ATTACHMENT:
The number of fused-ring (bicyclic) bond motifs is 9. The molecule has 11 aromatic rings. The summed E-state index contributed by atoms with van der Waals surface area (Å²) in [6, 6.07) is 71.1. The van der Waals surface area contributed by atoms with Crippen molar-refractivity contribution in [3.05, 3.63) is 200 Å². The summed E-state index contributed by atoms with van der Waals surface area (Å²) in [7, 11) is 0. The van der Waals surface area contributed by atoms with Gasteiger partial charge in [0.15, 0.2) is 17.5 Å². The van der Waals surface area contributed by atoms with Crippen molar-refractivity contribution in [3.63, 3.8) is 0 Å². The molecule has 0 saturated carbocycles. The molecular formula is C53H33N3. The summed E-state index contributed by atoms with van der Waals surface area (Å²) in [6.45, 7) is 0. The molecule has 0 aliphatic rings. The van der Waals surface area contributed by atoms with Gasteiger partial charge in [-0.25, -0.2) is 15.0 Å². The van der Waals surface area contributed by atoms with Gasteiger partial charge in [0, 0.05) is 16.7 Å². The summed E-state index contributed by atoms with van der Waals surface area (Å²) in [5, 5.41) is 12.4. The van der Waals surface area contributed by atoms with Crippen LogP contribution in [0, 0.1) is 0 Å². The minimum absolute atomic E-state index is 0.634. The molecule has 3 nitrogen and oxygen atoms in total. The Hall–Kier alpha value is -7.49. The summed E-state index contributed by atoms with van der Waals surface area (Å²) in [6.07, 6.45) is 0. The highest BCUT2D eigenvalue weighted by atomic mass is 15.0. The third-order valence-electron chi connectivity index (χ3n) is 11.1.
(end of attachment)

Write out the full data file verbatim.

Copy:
The number of fused-ring (bicyclic) bond motifs is 9. The molecule has 11 aromatic rings. The summed E-state index contributed by atoms with van der Waals surface area (Å²) in [6, 6.07) is 71.1. The van der Waals surface area contributed by atoms with Crippen molar-refractivity contribution in [3.05, 3.63) is 200 Å². The summed E-state index contributed by atoms with van der Waals surface area (Å²) in [7, 11) is 0. The van der Waals surface area contributed by atoms with Gasteiger partial charge in [0.15, 0.2) is 17.5 Å². The van der Waals surface area contributed by atoms with Crippen molar-refractivity contribution in [3.63, 3.8) is 0 Å². The molecule has 0 saturated carbocycles. The molecular formula is C53H33N3. The summed E-state index contributed by atoms with van der Waals surface area (Å²) in [6.45, 7) is 0. The molecule has 0 aliphatic rings. The van der Waals surface area contributed by atoms with Gasteiger partial charge in [-0.25, -0.2) is 15.0 Å². The van der Waals surface area contributed by atoms with Gasteiger partial charge in [0, 0.05) is 16.7 Å². The summed E-state index contributed by atoms with van der Waals surface area (Å²) in [5, 5.41) is 12.4. The van der Waals surface area contributed by atoms with Crippen LogP contribution in [0, 0.1) is 0 Å². The minimum absolute atomic E-state index is 0.634. The molecule has 3 nitrogen and oxygen atoms in total. The Hall–Kier alpha value is -7.49. The summed E-state index contributed by atoms with van der Waals surface area (Å²) in [6.07, 6.45) is 0. The highest BCUT2D eigenvalue weighted by atomic mass is 15.0. The third-order valence-electron chi connectivity index (χ3n) is 11.1.